Love & Cupcakes query

I’ve been refining my query letter over the last month and would love some feedback on it. What’s working? What’s not?

LOVE & CUPCAKES is a completed 92,500-word work of women’s fiction. With a dash of magical realism, it will appeal to fans of Sarah Addison Allen and Alice Hoffman.

At thirty-two, Jaclyn “Jack” Pace has given up on having a love life in favor of making her small-town cupcake bakery succeed. The only things standing in her way are two big secrets.

One: Jack can smell desire. Not in the a-wild-bear-can-smell-fear kind of way, but in the physical, literal sense. When she comes within two feet of people desperate for something sweet to eat, she can tell with one inhaled breath exactly what they crave. Though her ability comes in handy at work, her customers are more freaked out than intrigued when they discover what she can do.

Two: She’s in love with her business partner, Graham. But given the legend that says Hollingsworth men will recognize their soul mates at first touch, Jack is resigned to the fact that she’s not his. More than fifteen years before, they shared one mind-melting kiss that she can’t stop thinking about. Graham hasn’t gotten that close to her since. But the way he watches her when he thinks she’s not looking gives her the feeling that he remembers it too. Jack can’t tell whether it’s the legend that keeps him at a safe emotional distance or if he only sees her as a friend. Either way, she’s not willing to risk losing him forever by confessing feelings he can’t—or won’t—return.

When her estranged sister, Harper, comes back to town with secrets of her own—and an affinity for making art out of icing—Jack finds that she and Harper have something in common for the first time since they were kids. And confiding in each other just might help them wind up with everything—and everyone—they’ve ever wanted.

I earned a BFA in creative writing from the University of North Carolina – Wilmington. For the past six years, I have worked as a marketing copywriter and proposal editor.

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8 thoughts on “Love & Cupcakes query

  1. Ok, first of all, I LOVE the premise. I am such a YA addict, and very rarely leave my comfort zone, but this sounds really good. I like the supernatural* aspect you’ve hinted at with the senses and the Hollingsworth legend. *IS there a supernatural aspect, or am I just hoping? Obviously you can tell what kind of stories I like. 😉

    Your first paragraph is great, but depending on who you query, they may not like the query to begin that way. Janet says no on Query Shark, but I know some other agents, like Jill Corcoran want that first little snippet of info in the beginning.

    I really can’t come up with any critique. Clearly, I’m no expert, and my query is complete crap, but I really think you’ve shown us all we need to know in order to be intrigued: I want to learn about the secrets Harper is hiding. i want to know what Jack and Harper have in common. I want to know why Graham watches her but doesn’t act on his feelings. I want to know where her abilites came from.

    The only thing I can think of – and this is only stemming from a recent critique I received – is what does Jack have to lose? (Supposedly agents want to know what’s at stake. *shakes head* But, can’t you just trust me and read it!?)

    All in all, I personally think your query is great!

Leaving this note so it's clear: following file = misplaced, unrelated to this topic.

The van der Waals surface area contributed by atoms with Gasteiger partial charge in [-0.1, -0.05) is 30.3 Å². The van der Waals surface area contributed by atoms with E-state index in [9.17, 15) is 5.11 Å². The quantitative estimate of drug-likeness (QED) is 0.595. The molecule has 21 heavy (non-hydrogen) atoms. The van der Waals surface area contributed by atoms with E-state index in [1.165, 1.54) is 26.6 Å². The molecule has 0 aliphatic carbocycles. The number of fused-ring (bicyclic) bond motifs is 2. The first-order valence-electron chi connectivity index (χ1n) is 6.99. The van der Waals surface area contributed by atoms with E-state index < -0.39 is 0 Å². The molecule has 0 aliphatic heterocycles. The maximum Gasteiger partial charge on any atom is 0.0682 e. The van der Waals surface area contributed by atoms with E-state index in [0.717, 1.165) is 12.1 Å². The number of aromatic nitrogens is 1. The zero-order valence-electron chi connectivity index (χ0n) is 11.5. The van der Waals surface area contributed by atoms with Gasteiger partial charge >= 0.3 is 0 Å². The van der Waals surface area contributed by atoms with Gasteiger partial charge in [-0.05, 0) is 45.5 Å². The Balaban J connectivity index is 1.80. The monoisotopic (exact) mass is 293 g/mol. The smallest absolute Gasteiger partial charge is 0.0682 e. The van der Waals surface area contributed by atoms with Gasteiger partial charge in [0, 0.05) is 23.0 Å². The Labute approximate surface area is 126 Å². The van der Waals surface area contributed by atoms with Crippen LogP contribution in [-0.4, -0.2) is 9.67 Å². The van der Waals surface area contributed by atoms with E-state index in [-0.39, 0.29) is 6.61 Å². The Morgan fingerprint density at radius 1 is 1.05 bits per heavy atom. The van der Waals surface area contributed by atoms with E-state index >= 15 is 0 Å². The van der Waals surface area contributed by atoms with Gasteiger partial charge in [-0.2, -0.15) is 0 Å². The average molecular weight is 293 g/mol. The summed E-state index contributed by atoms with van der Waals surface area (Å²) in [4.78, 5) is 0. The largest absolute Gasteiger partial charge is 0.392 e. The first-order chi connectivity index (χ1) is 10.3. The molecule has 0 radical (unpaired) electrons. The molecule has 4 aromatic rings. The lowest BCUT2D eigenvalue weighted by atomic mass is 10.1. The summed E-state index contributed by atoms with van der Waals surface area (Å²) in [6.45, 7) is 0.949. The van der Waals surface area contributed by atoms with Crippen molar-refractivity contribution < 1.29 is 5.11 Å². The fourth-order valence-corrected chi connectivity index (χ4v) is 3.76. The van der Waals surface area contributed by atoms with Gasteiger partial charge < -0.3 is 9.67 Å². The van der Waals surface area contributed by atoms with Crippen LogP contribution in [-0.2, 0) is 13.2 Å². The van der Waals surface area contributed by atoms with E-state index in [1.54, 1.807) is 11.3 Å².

• Hey Jessa,
      Thank you so much. Yes, it does have some magical realism/supernatural elements to it.I’m glad you like it. And I agree, I need to work on explaining the stakes better. That’s the hardest part for me. It’s not a high action novel so the stakes are more personal/emotional and I can’t find a good way to say “if she makes a move on Graham and it doesn’t work out, she could ruin a lifelong friendship, but worse, she could lose the business she worked so hard to build.” I appreciate you taking the time to read and comment on it!

  2. You’ve got several things that can be improved. I would lose the word “completed” in the first sentence because agents will assume that if you are querying them your manuscript is already completed.

    Your query is simply too long. You’ve got too much information and you have to find a way to condense it. In the second paragraph you say Jack has given up on her love life, but in the fourth she’s in love with her partner. To me, you have contradicted yourself. Too much backstory in the fourth paragraph about Graham. When you throw in her sister at the end, it seems abrupt. It feels like you tried to cram her in. You spent all that time explaining Graham and for the consequence you gave him the cold shoulder and introduced us to someone new. It doesn’t add up.

    Who’s the main character?
    What are her goals or motivations?
    What forces her into action? What’s the conflict?
    What will happen if she doesn’t achieve those goals?

    I think you missed the mark with this query. Your query is too long and contains too much backstory. I like to think of queries as a small taste of a great meal. You want an agent to have that taste and immediately want the rest of the meal. Your goal isn’t to try and tell your whole story in the query, but to get the agent to request more based on the sample. Check out these links that helped me.

    The first is a free e-book by literay agent Noah Lukeman. He explains what most agents want to see in a query and what is an immediate “red flag” of an amatuer.
    You can find it here: http://www.lukeman.com/greatquery/download.htm

    The second is another free e-book by YA author Elana Johnson who shows how she creates her queries. She gives you the author’s view on querying.
    You can find it here: http://elanajohnson.blogspot.com/p/writing-query-letter.html

    I hope you don’t think I’m picking on you, because that wasn’t my intention. I simply wanted to help. I made the mistake of sending my query out too soon and I try to help everyone that I can. Hopefully I can prevent others from making the same mistakes I made. I hope this helps and I wish you the best of luck.

    • Hey,
      I definitely don’t think you’re picking on me. I put my query out there for feedback, and I appreciat eyou taking the time to read it and comment. Thanks for the links. I will check them out.

      I know my query is long, but I felt like the backstory on Graham shows more of the magical elements of the story and gives some tension/conflict of the story. As for the last paragraph about the sister, I’m trying to show that Harper coming back is the catalyst that sets everything in motion. If that’s not coming through, I need to work on it.

      Thanks for your feedback!

  3. Susan C says: